Which would be the proper style for a scientific publication:

  1. It is required that a, b, and, depending on a and b, c is given.

  2. It is required that a, b, and - depending on a and b - c is given.

  3. It is required that a, b, and (depending on a and b) c is given.

Thank you!

  • 1
    I'm not sure I like any of them, but I don't have any better suggestions right now. Think it should be 'are given', though. Feb 3, 2021 at 18:50
  • Hyphens are for joining words together. What you might want here is a dash — definitely not a hyphen.
    – TRiG
    Mar 11, 2021 at 23:13

2 Answers 2


Personally, I would prefer choice 2. But almost all scientific publications specify a specific style guide or have their own house style guide. What style guide is this publication using? That may directly answer the question. If it doesn't, it may still give some guidance on the matter. An effort should be made to follow the announced style guide. Failing any guidance there one should look to recent issues to see how such constructions are typically handled, and how to be consistent with them.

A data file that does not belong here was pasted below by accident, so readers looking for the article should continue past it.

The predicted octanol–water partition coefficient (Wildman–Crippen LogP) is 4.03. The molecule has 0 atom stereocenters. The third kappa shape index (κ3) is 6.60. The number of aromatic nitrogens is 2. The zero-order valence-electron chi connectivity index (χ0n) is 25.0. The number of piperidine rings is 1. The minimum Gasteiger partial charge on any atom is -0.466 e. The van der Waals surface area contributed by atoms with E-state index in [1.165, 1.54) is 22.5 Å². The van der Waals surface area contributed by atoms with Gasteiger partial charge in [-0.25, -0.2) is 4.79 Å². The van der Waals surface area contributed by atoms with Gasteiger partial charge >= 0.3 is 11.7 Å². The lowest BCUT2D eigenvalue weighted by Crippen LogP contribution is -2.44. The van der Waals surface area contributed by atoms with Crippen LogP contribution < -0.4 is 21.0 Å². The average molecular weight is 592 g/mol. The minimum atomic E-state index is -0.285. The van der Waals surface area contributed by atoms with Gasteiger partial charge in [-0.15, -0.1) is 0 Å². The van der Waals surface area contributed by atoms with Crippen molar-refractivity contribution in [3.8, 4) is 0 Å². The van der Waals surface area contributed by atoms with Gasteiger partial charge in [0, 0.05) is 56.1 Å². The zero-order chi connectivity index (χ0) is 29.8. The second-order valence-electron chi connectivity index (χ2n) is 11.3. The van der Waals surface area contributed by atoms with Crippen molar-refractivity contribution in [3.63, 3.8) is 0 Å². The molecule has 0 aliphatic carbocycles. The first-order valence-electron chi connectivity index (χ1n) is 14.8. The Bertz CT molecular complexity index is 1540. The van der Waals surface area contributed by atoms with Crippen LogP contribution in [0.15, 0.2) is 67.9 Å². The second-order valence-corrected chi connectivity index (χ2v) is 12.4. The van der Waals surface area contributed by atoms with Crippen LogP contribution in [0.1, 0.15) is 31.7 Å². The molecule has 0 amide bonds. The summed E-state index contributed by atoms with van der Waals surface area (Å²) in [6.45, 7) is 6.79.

• 1
    @Funkwecker, Yes, refer to the style guide of your target publications. This is not so much a matter your or anyone's personal taste, but about conforming to the publication submission guides. It it is not covered, the make your best choice, the editors will fix it.
    – EDL
    Jun 23, 2022 at 19:04

I prefer the parenthetical one. All are acceptable, except: Do not use a HYPHEN (-) as a DASH. An abrupt break in a sentence requires an "em" dash, a specific typographical character that is about as long as two hyphens. In the old typewriter days, two hyphens were used, in fact. Today, insert the em-dash as a special character or symbol. In Windows, hold down ALT and type 0151 on the numeric keypad to insert an em-dash in most programs.

  • 3
    FYI, an em-dash is one em wide. (One em is the type's point size, so an em-dash in 12-point type is 12 points wide.) An en-dash is usually about half as wide (one en), and a hyphen is narrower still. Feb 8, 2021 at 20:45

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